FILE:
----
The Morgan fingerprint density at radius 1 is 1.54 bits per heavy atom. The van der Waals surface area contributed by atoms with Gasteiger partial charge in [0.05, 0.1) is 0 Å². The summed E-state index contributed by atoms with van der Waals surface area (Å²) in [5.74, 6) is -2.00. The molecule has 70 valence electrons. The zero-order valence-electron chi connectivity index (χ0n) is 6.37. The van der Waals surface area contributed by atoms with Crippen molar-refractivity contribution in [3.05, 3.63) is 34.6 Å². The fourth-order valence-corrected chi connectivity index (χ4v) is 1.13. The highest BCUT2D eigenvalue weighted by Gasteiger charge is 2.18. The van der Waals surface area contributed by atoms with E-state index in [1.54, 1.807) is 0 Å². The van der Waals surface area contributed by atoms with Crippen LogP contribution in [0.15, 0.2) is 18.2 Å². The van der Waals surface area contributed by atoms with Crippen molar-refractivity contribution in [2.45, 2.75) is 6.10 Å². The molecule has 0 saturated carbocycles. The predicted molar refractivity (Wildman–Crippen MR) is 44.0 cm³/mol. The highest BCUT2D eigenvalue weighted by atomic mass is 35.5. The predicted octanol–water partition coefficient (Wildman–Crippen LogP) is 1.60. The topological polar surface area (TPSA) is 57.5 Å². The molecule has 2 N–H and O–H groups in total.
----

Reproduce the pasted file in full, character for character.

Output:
The Morgan fingerprint density at radius 1 is 1.54 bits per heavy atom. The van der Waals surface area contributed by atoms with Gasteiger partial charge in [0.05, 0.1) is 0 Å². The summed E-state index contributed by atoms with van der Waals surface area (Å²) in [5.74, 6) is -2.00. The molecule has 70 valence electrons. The zero-order valence-electron chi connectivity index (χ0n) is 6.37. The van der Waals surface area contributed by atoms with Crippen molar-refractivity contribution in [3.05, 3.63) is 34.6 Å². The fourth-order valence-corrected chi connectivity index (χ4v) is 1.13. The highest BCUT2D eigenvalue weighted by Gasteiger charge is 2.18. The van der Waals surface area contributed by atoms with E-state index in [1.54, 1.807) is 0 Å². The van der Waals surface area contributed by atoms with Crippen LogP contribution in [0.15, 0.2) is 18.2 Å². The van der Waals surface area contributed by atoms with Crippen molar-refractivity contribution in [2.45, 2.75) is 6.10 Å². The molecule has 0 saturated carbocycles. The predicted molar refractivity (Wildman–Crippen MR) is 44.0 cm³/mol. The highest BCUT2D eigenvalue weighted by atomic mass is 35.5. The predicted octanol–water partition coefficient (Wildman–Crippen LogP) is 1.60. The topological polar surface area (TPSA) is 57.5 Å². The molecule has 2 N–H and O–H groups in total.